Note that the elasticity used to be 0.64641 mm per 1200 Newtons but now is 0.1823054288870 mm per 1200 Newtons more! This gives 28.2% more strength for the wheel for radial loading.

The effect of the physical spoke crossings is to make spokes more elastic than they used to be. This extra elasticity contributes to radial wheel strength.

A 36 spoke wheel where the spokes are not physically crossed is equal to a 28 spoke wheel where the spokes are physically crossed.

A 28 spoke wheel is marginal and cannot withstand large loads.

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    Again, 28 spoke wheels are perfectly fine as can be seen on the bike of the Olympic and World Champion in cross-country mountain biking Nino Schurter. Commented Sep 27, 2020 at 13:13

I've laced my wheels without a physical crossing for years, for the simple reason that I use sound to judge spoke tension. With a musical ear, it's quite easy to build a wheel with very even spoke tension, but it requires that every spoke can vibrate on its own. You can't tune spokes when they touch. Building a wheel with even spoke tension and interlacing requires a tool to measure the spoke tension.

That said, I arrived at some quite robust wheels. This was certainly helped by the fact that the tuning method delivers very even tension among the spokes.

So, it's not really necessary to interlace spokes. You can do it, and, as the accepted answer states, your wheel may be more robust with interlaced spokes, but you can definitely build rideable wheels without interlacing.


One-cross crosses too close to the hub to interlace. Otherwise, it's wise to interlace the last crossing, for the reason Brandt points out.

Keeping the spokes under tension is the whole challenge of wheelbuilding. It's what keeps the wheel from going out of true and, in the worst case, tacoing. Note that it's not the spoke, but the rim/nipple interface, that limits how much tension can be put on the spoke. If you don't interlace, you're giving up that last bit of insurance against untensioning a spoke.

The only argument against interlacing would be if spokes habitually broke at the place where they crossed. I personally have never seen that.

Regarding tying and soldering, I think Brandt is correct to debunk the practice. In all the tied-and-soldered wheels I've seen, the spokes easily slide against each other, so I don't see how it can improve wheel stiffness. (Brandt shows this empirically.) The only argument in its favor is that it keeps a busted spoke from flopping around, meaning you could possibly keep riding the bike with a busted spoke. (This might explain why you still see them in the cobbled classics. Although more and more teams are simply using standard carbon wheels.)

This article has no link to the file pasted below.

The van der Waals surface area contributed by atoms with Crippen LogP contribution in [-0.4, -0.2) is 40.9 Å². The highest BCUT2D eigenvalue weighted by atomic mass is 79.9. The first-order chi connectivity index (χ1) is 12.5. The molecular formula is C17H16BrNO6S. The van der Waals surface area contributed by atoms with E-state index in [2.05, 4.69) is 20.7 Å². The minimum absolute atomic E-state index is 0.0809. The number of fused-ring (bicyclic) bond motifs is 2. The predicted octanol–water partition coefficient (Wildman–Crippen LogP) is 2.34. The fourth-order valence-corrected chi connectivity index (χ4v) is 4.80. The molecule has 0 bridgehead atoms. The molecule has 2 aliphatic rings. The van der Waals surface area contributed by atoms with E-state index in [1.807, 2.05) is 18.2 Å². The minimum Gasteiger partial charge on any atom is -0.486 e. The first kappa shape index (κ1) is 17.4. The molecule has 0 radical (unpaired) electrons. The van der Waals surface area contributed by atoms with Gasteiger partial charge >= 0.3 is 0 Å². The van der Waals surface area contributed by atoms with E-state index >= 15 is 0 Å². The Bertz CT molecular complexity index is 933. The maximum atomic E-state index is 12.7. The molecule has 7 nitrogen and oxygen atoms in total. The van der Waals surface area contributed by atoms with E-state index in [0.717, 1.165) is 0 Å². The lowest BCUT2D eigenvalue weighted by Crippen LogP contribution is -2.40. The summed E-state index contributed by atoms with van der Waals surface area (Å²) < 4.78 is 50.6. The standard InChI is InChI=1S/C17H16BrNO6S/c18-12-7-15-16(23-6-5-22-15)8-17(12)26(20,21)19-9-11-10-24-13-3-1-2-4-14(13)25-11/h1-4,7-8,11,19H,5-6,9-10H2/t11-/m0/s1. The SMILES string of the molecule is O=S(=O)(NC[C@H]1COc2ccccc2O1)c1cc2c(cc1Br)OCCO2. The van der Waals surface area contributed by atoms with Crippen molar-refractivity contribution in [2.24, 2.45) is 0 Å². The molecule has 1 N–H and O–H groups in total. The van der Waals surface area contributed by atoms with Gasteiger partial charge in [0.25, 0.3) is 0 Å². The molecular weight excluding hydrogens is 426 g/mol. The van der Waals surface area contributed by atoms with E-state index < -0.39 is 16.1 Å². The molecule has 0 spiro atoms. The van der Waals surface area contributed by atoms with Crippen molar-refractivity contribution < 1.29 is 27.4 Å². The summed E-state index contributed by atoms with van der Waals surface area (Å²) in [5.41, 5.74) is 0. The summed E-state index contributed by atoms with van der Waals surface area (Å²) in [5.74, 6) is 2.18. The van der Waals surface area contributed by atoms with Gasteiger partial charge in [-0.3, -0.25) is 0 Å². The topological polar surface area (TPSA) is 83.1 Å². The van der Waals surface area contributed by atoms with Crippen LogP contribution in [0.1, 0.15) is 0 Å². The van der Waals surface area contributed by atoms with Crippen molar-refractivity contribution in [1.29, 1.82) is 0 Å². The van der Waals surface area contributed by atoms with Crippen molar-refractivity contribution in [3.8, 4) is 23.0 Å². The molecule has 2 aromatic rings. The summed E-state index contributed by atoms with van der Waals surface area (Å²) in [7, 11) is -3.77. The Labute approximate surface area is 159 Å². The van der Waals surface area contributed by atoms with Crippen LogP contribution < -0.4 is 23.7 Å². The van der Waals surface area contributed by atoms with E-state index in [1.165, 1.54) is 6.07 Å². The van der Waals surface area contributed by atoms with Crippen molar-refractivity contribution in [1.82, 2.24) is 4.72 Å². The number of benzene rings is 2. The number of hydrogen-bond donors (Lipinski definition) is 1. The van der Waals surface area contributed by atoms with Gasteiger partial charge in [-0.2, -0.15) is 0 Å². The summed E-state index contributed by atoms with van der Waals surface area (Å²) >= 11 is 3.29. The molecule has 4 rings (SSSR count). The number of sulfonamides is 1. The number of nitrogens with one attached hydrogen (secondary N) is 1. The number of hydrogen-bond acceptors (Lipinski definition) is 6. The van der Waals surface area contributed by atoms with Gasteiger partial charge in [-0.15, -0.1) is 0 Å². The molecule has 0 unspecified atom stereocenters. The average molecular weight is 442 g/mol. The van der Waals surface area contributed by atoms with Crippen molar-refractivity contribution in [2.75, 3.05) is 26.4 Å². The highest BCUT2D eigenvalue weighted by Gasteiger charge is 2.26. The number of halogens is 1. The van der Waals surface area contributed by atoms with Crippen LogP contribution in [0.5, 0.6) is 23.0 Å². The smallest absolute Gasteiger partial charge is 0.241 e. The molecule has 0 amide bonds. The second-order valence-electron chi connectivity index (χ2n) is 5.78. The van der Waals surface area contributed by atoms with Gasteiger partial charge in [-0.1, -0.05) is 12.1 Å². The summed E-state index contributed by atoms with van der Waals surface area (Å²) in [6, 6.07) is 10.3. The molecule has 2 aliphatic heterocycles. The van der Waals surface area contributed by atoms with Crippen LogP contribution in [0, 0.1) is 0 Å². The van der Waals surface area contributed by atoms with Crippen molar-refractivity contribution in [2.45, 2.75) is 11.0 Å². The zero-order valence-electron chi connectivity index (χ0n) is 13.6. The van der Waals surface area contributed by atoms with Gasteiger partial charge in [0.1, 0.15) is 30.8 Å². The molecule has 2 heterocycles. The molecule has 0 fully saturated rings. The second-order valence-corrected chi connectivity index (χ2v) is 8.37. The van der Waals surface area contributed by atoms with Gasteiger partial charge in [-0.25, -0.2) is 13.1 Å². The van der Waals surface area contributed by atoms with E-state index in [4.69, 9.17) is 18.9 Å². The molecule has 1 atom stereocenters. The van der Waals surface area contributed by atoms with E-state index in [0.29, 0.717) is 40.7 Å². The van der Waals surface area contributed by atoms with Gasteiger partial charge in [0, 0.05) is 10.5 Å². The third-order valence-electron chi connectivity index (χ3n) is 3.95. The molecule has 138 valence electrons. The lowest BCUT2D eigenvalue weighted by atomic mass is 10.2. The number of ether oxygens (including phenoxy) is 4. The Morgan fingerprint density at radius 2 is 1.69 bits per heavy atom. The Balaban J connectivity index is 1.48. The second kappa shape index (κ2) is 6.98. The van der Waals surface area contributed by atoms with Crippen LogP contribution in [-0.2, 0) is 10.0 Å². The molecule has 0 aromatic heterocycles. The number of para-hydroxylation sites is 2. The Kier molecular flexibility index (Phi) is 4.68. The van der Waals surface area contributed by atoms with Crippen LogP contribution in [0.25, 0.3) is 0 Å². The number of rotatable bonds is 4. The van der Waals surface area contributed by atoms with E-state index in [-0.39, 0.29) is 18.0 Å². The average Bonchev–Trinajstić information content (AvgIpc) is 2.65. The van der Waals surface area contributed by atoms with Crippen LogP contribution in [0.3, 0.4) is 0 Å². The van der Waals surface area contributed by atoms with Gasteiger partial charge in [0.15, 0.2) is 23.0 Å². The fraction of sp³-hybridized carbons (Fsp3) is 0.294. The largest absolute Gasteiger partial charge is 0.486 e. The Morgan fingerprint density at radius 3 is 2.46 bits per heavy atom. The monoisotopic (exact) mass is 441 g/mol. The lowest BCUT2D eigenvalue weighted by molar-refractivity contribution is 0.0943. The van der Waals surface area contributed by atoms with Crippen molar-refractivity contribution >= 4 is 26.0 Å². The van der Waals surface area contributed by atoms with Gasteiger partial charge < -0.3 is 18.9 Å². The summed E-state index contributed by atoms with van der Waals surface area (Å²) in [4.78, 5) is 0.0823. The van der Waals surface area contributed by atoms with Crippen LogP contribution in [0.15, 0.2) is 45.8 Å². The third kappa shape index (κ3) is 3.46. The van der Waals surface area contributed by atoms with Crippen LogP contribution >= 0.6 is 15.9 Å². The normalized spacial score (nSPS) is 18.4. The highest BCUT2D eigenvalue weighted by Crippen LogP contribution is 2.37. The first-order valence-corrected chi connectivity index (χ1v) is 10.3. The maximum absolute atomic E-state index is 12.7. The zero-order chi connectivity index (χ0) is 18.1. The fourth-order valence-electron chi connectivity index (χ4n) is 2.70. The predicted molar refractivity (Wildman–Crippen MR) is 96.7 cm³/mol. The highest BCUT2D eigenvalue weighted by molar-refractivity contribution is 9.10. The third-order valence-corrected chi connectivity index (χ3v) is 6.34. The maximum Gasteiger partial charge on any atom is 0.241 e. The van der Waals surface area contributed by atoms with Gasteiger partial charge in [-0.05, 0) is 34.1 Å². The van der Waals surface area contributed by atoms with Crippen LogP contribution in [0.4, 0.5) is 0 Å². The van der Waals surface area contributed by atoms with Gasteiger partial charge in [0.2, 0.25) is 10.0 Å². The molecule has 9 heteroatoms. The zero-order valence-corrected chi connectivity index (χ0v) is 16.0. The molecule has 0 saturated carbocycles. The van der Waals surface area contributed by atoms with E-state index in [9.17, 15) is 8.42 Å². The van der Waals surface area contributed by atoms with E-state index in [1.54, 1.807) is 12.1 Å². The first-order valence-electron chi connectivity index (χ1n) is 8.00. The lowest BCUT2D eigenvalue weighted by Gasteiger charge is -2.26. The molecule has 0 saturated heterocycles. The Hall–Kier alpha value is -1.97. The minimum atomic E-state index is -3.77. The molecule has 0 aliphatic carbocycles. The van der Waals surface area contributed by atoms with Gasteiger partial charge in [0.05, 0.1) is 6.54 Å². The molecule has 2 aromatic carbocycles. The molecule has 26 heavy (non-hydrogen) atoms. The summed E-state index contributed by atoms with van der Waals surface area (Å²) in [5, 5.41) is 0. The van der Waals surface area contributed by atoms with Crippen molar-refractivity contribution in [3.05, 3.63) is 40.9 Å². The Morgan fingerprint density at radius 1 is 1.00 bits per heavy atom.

The Shimano XTR M988 Trail Wheelset is built with the spokes crossing but not interlaced, they just pass over without contact and after a fair bit of riding (and not gentle) they seem adept in corners and rigid as any other wheelset I have ridden. Possibly down to the rim technology though? I am now in the process of builing a wheelset using the same technique but using lightweight components for my XC bike. Hopefully I'll get the same results from this project....

It only ever seems like an additional stress point when they are interlaced although the derrailleur clearance is a decent point.


Radial patterns are lighter weight (and potentially more aerodynamic), but are, in my experience, orders of magnitude more likely to result in broken spokes and taco'd rims when spokes do break.

You also don't want to do radial spoking on rear wheels, since radial spoking will allow the hub to rotate relative to the rim while under drive tension.

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    Actually I am not comparing crossing vs. radial, but "touching" crossings vs "passing-by" crossings. Commented Mar 8, 2012 at 16:31
  • Ah, my apologies. Commented Mar 8, 2012 at 17:19

I think a 2 cross is stronger than a 0 cross but it doesn't always look as cool especially on a low spoke count wheel. 0 Cross is for the front only. Sometimes maybe you only have shorter spokes around. Radial will not be as forgiving of a bad build. Here is my latest compromise on the rear wheel as I am trying to evolve the Holy Grail of wheels. 16 spokes 2 cross on the drive side. 8 spokes 0 cross on the non drive side(nds). All 24 spokes have the same tension on the meter. If there is any future truing to be done, only the 8 nds spokes will be adjusted.

  • 1
    I'm not sure that this actually answers the OP's question. It may have been better placed as a comment.
    – jimchristie
    Commented Jun 16, 2013 at 1:45